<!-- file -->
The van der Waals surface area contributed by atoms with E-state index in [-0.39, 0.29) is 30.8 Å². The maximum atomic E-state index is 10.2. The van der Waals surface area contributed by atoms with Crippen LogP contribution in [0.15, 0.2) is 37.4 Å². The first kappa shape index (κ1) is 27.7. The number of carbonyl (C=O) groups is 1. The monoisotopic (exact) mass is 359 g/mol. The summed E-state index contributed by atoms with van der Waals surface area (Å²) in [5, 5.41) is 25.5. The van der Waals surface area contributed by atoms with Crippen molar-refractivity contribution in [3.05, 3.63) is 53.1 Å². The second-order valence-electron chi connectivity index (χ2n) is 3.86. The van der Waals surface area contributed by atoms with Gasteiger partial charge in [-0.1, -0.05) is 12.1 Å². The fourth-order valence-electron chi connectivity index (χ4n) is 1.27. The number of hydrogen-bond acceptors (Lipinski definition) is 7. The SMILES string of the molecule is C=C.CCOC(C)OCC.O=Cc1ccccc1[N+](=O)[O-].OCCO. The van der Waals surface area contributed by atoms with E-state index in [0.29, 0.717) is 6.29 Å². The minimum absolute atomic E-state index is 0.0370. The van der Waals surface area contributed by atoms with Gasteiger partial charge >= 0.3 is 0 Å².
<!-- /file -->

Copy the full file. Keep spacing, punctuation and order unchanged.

The van der Waals surface area contributed by atoms with E-state index in [-0.39, 0.29) is 30.8 Å². The maximum atomic E-state index is 10.2. The van der Waals surface area contributed by atoms with Crippen LogP contribution in [0.15, 0.2) is 37.4 Å². The first kappa shape index (κ1) is 27.7. The number of carbonyl (C=O) groups is 1. The monoisotopic (exact) mass is 359 g/mol. The summed E-state index contributed by atoms with van der Waals surface area (Å²) in [5, 5.41) is 25.5. The van der Waals surface area contributed by atoms with Crippen molar-refractivity contribution in [3.05, 3.63) is 53.1 Å². The second-order valence-electron chi connectivity index (χ2n) is 3.86. The van der Waals surface area contributed by atoms with Gasteiger partial charge in [-0.1, -0.05) is 12.1 Å². The fourth-order valence-electron chi connectivity index (χ4n) is 1.27. The number of hydrogen-bond acceptors (Lipinski definition) is 7. The SMILES string of the molecule is C=C.CCOC(C)OCC.O=Cc1ccccc1[N+](=O)[O-].OCCO. The van der Waals surface area contributed by atoms with E-state index in [0.29, 0.717) is 6.29 Å². The minimum absolute atomic E-state index is 0.0370. The van der Waals surface area contributed by atoms with Gasteiger partial charge >= 0.3 is 0 Å².